Soft drinks in schools to be considered by WV Legislature - Clarksburg, Morgantown: News, Sports, Weather

Soft drinks in schools to be considered by WV Legislature

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Several health issues that have been the topic of interim committee discussions will soon be debated by the full Legislature when the regular session starts Feb. 13.

The drinks offered in schools, repealing the state's law that allows "mental defectives" to be sterilized and treating sexually transmitted diseases are among the issues.

Lawmakers passed a few of those topics out of the interim joint committee on health Jan. 8.

The possible repeal of the state's current law governing sugar-sweetened drinks in schools garnered the most discussion.

Richard Goff, executive director of the West Virginia Department of Education's Office of Child Nutrition, explained to lawmakers that the current law has become muddy. He said prior to the current law, all soft drinks were prohibited in all West Virginia public schools. Then, he said, in the early ‘90s, legislation permitted the sale of soft drinks in high schools except during breakfast and lunch. He said that law was then amended to try to include and give equal weight to healthy beverages.

"What's happened, in translation, is we have a law on the books that basically prohibits the sale of any beverages, healthy or unhealthy, during breakfast and lunch," Goff said. "We have a piece of law on the books that conflicts with two federal regulations, and it also conflicts with some state board policies."

Goff said a repeal would eliminate the confusion, and allow the state Board of Education to carry out a rule in all schools that coincides with federal regulations. He said the drinks would be water, 100 percent fruit juice and milk, but the policies for school nutrition do not govern after-school activities.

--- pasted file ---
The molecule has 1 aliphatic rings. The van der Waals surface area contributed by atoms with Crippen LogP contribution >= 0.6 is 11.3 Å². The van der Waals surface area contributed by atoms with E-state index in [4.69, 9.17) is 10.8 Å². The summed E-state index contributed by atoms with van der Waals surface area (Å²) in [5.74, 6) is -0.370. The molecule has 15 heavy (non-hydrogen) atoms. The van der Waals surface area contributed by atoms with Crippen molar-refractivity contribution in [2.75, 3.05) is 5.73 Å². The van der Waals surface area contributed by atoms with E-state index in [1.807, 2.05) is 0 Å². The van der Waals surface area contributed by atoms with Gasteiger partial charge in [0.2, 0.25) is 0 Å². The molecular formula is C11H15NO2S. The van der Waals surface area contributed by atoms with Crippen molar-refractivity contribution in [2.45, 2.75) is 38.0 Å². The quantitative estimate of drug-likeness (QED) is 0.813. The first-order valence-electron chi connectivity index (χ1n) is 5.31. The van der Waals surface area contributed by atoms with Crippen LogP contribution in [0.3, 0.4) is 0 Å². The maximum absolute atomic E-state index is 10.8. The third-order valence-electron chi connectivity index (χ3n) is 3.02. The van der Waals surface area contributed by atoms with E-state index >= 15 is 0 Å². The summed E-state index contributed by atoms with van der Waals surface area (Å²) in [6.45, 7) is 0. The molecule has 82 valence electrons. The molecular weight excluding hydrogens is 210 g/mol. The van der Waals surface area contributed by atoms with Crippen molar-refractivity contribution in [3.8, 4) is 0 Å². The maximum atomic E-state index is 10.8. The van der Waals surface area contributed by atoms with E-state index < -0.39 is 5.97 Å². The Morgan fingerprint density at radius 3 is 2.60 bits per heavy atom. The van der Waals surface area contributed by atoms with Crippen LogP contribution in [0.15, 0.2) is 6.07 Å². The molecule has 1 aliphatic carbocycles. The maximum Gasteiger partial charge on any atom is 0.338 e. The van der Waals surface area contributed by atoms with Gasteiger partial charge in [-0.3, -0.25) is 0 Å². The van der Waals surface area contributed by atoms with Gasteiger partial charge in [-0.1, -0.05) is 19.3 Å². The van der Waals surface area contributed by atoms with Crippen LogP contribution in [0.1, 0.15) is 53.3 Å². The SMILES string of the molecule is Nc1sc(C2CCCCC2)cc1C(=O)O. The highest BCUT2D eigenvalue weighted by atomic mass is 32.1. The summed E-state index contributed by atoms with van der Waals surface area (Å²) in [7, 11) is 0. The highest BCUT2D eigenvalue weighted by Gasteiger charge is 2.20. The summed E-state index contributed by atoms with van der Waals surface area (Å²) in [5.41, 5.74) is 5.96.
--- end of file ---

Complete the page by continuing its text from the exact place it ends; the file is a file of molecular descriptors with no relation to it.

Danielle Waltz-Swann, who spoke to lawmakers on behalf of the West Virginia Beverage Association, said the industry has worked with various parties for several years to be a part of the solution.

She said guidelines developed by the Alliance for a Healthier Generation mirrors current state code. She said the code, which does not allow soft drinks in elementary or middle schools, allows for a specific caloric amount to be offered in high schools, which allows older students to start making health choices that prepare them for the choices they will face in the real world.

Waltz-Swann said there may be a few clarifications that could be made to the current state code, but for the most part, the law is correct.

The full Legislature will also debate a bill that would allow a health care provider to prescribe treatment for a sexually transmitted disease to a patient's sexual partner without first examining the partner. A lawyer for the committee said the logic is that if the partner isn't treated simultaneously, the treatment wouldn't do much good.

Lawmakers during the regular session also will get the chance to repeal a bill the state Department of Corrections has said is "archaic," which allows the parent or guardian of a person described as a "mental defective," to ask a court for permission to have that person sterilized.

And lawmakers advanced a potential program to expand the health professionals who can participate in the health professional education loan forgiveness program. The program requires a three-year commitment for the health care professionals to work in a designated rural area, and it is funded through a rotating loan fund under the Bureau for Public Health.